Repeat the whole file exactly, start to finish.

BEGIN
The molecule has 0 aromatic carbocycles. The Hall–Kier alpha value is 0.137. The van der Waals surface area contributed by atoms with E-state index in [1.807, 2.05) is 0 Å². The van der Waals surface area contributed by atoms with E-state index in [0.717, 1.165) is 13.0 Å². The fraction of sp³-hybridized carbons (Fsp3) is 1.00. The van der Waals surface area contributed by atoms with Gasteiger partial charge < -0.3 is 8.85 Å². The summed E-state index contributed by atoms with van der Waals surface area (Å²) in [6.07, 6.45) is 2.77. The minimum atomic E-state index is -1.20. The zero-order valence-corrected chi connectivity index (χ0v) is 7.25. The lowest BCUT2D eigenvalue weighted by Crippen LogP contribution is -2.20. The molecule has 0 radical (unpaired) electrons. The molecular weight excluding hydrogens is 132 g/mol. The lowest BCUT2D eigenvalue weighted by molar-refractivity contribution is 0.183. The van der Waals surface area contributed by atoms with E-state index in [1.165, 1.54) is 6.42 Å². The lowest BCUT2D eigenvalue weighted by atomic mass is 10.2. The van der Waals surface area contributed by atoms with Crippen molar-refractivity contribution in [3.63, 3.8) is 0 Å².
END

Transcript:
The molecule has 0 aromatic carbocycles. The Hall–Kier alpha value is 0.137. The van der Waals surface area contributed by atoms with E-state index in [1.807, 2.05) is 0 Å². The van der Waals surface area contributed by atoms with E-state index in [0.717, 1.165) is 13.0 Å². The fraction of sp³-hybridized carbons (Fsp3) is 1.00. The van der Waals surface area contributed by atoms with Gasteiger partial charge < -0.3 is 8.85 Å². The summed E-state index contributed by atoms with van der Waals surface area (Å²) in [6.07, 6.45) is 2.77. The minimum atomic E-state index is -1.20. The zero-order valence-corrected chi connectivity index (χ0v) is 7.25. The lowest BCUT2D eigenvalue weighted by Crippen LogP contribution is -2.20. The molecule has 0 radical (unpaired) electrons. The molecular weight excluding hydrogens is 132 g/mol. The lowest BCUT2D eigenvalue weighted by molar-refractivity contribution is 0.183. The van der Waals surface area contributed by atoms with E-state index in [1.165, 1.54) is 6.42 Å². The lowest BCUT2D eigenvalue weighted by atomic mass is 10.2. The van der Waals surface area contributed by atoms with Crippen molar-refractivity contribution in [3.63, 3.8) is 0 Å².